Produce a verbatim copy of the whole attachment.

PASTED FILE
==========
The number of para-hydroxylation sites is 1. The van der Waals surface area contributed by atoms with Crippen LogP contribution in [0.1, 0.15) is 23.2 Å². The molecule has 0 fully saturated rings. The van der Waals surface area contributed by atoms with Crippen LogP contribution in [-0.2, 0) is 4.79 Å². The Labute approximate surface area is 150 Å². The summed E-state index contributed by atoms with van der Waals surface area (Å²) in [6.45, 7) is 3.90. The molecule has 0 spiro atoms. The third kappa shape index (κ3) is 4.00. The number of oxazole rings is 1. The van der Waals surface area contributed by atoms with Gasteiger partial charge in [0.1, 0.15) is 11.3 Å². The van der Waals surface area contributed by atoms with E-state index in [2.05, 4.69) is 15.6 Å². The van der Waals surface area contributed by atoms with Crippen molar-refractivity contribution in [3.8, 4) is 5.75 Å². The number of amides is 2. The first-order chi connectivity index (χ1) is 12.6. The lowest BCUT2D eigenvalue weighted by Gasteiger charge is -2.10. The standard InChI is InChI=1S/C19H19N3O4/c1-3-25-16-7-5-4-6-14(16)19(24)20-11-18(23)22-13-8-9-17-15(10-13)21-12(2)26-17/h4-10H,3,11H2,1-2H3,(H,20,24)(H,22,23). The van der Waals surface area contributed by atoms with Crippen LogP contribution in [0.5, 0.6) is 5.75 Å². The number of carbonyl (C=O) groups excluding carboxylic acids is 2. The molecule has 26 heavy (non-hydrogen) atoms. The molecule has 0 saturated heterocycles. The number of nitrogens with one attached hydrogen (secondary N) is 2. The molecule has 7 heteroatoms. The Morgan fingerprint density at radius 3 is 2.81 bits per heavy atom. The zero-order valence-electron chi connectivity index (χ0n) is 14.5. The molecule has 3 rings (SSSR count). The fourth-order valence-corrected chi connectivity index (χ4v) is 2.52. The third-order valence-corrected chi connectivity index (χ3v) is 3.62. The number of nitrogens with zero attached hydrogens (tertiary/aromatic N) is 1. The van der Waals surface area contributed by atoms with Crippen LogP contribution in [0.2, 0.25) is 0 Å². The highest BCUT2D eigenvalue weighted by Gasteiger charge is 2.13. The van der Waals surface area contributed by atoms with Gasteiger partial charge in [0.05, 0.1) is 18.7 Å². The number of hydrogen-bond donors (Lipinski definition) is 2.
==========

The number of para-hydroxylation sites is 1. The van der Waals surface area contributed by atoms with Crippen LogP contribution in [0.1, 0.15) is 23.2 Å². The molecule has 0 fully saturated rings. The van der Waals surface area contributed by atoms with Crippen LogP contribution in [-0.2, 0) is 4.79 Å². The Labute approximate surface area is 150 Å². The summed E-state index contributed by atoms with van der Waals surface area (Å²) in [6.45, 7) is 3.90. The molecule has 0 spiro atoms. The third kappa shape index (κ3) is 4.00. The number of oxazole rings is 1. The van der Waals surface area contributed by atoms with Gasteiger partial charge in [0.1, 0.15) is 11.3 Å². The van der Waals surface area contributed by atoms with E-state index in [2.05, 4.69) is 15.6 Å². The van der Waals surface area contributed by atoms with Crippen molar-refractivity contribution in [3.8, 4) is 5.75 Å². The number of amides is 2. The first-order chi connectivity index (χ1) is 12.6. The lowest BCUT2D eigenvalue weighted by Gasteiger charge is -2.10. The standard InChI is InChI=1S/C19H19N3O4/c1-3-25-16-7-5-4-6-14(16)19(24)20-11-18(23)22-13-8-9-17-15(10-13)21-12(2)26-17/h4-10H,3,11H2,1-2H3,(H,20,24)(H,22,23). The van der Waals surface area contributed by atoms with Crippen LogP contribution in [0.5, 0.6) is 5.75 Å². The number of carbonyl (C=O) groups excluding carboxylic acids is 2. The molecule has 26 heavy (non-hydrogen) atoms. The molecule has 0 saturated heterocycles. The number of nitrogens with one attached hydrogen (secondary N) is 2. The molecule has 7 heteroatoms. The Morgan fingerprint density at radius 3 is 2.81 bits per heavy atom. The zero-order valence-electron chi connectivity index (χ0n) is 14.5. The molecule has 3 rings (SSSR count). The fourth-order valence-corrected chi connectivity index (χ4v) is 2.52. The third-order valence-corrected chi connectivity index (χ3v) is 3.62. The number of nitrogens with zero attached hydrogens (tertiary/aromatic N) is 1. The van der Waals surface area contributed by atoms with Crippen LogP contribution in [0.2, 0.25) is 0 Å². The highest BCUT2D eigenvalue weighted by Gasteiger charge is 2.13. The van der Waals surface area contributed by atoms with Gasteiger partial charge in [0.05, 0.1) is 18.7 Å². The number of hydrogen-bond donors (Lipinski definition) is 2.